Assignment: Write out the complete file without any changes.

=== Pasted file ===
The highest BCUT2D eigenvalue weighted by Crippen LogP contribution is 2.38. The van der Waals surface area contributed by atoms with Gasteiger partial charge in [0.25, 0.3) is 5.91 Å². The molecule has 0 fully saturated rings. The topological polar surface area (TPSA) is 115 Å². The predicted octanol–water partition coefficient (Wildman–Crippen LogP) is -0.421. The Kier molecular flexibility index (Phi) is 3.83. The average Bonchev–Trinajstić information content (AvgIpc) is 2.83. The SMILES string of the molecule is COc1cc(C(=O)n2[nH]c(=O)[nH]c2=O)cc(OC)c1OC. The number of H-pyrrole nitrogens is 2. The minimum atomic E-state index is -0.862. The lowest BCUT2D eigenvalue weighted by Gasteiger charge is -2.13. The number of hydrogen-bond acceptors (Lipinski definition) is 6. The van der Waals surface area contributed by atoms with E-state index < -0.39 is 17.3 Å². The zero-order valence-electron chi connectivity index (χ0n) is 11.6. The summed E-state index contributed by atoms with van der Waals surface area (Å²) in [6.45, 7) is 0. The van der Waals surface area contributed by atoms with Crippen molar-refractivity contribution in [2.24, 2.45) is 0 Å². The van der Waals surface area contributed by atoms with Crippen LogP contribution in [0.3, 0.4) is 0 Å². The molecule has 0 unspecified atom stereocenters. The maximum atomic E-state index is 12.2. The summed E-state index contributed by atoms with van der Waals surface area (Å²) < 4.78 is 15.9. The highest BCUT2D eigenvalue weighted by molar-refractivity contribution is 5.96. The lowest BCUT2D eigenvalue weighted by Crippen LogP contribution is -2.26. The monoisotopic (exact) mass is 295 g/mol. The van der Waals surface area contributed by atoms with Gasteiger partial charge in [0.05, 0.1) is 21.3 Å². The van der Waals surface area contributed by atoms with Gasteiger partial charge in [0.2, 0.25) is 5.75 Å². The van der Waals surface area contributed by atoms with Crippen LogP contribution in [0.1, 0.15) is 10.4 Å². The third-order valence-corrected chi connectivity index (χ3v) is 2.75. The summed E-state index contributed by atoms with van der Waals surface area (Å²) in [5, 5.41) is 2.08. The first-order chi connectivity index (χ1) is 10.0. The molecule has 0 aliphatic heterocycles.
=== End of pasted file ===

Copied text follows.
The highest BCUT2D eigenvalue weighted by Crippen LogP contribution is 2.38. The van der Waals surface area contributed by atoms with Gasteiger partial charge in [0.25, 0.3) is 5.91 Å². The molecule has 0 fully saturated rings. The topological polar surface area (TPSA) is 115 Å². The predicted octanol–water partition coefficient (Wildman–Crippen LogP) is -0.421. The Kier molecular flexibility index (Phi) is 3.83. The average Bonchev–Trinajstić information content (AvgIpc) is 2.83. The SMILES string of the molecule is COc1cc(C(=O)n2[nH]c(=O)[nH]c2=O)cc(OC)c1OC. The number of H-pyrrole nitrogens is 2. The minimum atomic E-state index is -0.862. The lowest BCUT2D eigenvalue weighted by Gasteiger charge is -2.13. The number of hydrogen-bond acceptors (Lipinski definition) is 6. The van der Waals surface area contributed by atoms with E-state index < -0.39 is 17.3 Å². The zero-order valence-electron chi connectivity index (χ0n) is 11.6. The summed E-state index contributed by atoms with van der Waals surface area (Å²) in [6.45, 7) is 0. The van der Waals surface area contributed by atoms with Crippen molar-refractivity contribution in [2.24, 2.45) is 0 Å². The van der Waals surface area contributed by atoms with Crippen LogP contribution in [0.3, 0.4) is 0 Å². The molecule has 0 unspecified atom stereocenters. The maximum atomic E-state index is 12.2. The summed E-state index contributed by atoms with van der Waals surface area (Å²) < 4.78 is 15.9. The highest BCUT2D eigenvalue weighted by molar-refractivity contribution is 5.96. The lowest BCUT2D eigenvalue weighted by Crippen LogP contribution is -2.26. The monoisotopic (exact) mass is 295 g/mol. The van der Waals surface area contributed by atoms with Gasteiger partial charge in [0.05, 0.1) is 21.3 Å². The van der Waals surface area contributed by atoms with Gasteiger partial charge in [0.2, 0.25) is 5.75 Å². The van der Waals surface area contributed by atoms with Crippen LogP contribution in [0.1, 0.15) is 10.4 Å². The third-order valence-corrected chi connectivity index (χ3v) is 2.75. The summed E-state index contributed by atoms with van der Waals surface area (Å²) in [5, 5.41) is 2.08. The first-order chi connectivity index (χ1) is 10.0. The molecule has 0 aliphatic heterocycles.